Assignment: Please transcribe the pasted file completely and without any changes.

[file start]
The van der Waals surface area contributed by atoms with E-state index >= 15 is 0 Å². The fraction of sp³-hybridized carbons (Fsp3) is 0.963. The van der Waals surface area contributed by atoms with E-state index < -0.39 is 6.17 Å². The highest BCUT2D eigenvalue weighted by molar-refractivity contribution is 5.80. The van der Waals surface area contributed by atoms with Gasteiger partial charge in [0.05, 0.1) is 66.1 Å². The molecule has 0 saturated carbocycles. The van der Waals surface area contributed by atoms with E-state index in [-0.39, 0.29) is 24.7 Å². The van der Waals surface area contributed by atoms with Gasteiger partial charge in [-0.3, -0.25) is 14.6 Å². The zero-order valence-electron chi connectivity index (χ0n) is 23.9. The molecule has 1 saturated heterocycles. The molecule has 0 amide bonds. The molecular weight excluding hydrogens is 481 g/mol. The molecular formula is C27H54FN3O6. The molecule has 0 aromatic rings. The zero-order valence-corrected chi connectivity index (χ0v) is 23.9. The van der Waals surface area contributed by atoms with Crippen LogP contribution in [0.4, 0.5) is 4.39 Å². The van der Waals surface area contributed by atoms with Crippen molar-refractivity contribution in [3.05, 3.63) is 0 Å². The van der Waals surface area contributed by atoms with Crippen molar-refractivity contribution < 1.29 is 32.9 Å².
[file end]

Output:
The van der Waals surface area contributed by atoms with E-state index >= 15 is 0 Å². The fraction of sp³-hybridized carbons (Fsp3) is 0.963. The van der Waals surface area contributed by atoms with E-state index < -0.39 is 6.17 Å². The highest BCUT2D eigenvalue weighted by molar-refractivity contribution is 5.80. The van der Waals surface area contributed by atoms with Gasteiger partial charge in [0.05, 0.1) is 66.1 Å². The molecule has 0 saturated carbocycles. The van der Waals surface area contributed by atoms with E-state index in [-0.39, 0.29) is 24.7 Å². The van der Waals surface area contributed by atoms with Gasteiger partial charge in [-0.3, -0.25) is 14.6 Å². The zero-order valence-electron chi connectivity index (χ0n) is 23.9. The molecule has 1 saturated heterocycles. The molecule has 0 amide bonds. The molecular weight excluding hydrogens is 481 g/mol. The molecular formula is C27H54FN3O6. The molecule has 0 aromatic rings. The zero-order valence-corrected chi connectivity index (χ0v) is 23.9. The van der Waals surface area contributed by atoms with Crippen LogP contribution in [0.4, 0.5) is 4.39 Å². The van der Waals surface area contributed by atoms with Crippen molar-refractivity contribution in [3.05, 3.63) is 0 Å². The van der Waals surface area contributed by atoms with Crippen molar-refractivity contribution < 1.29 is 32.9 Å².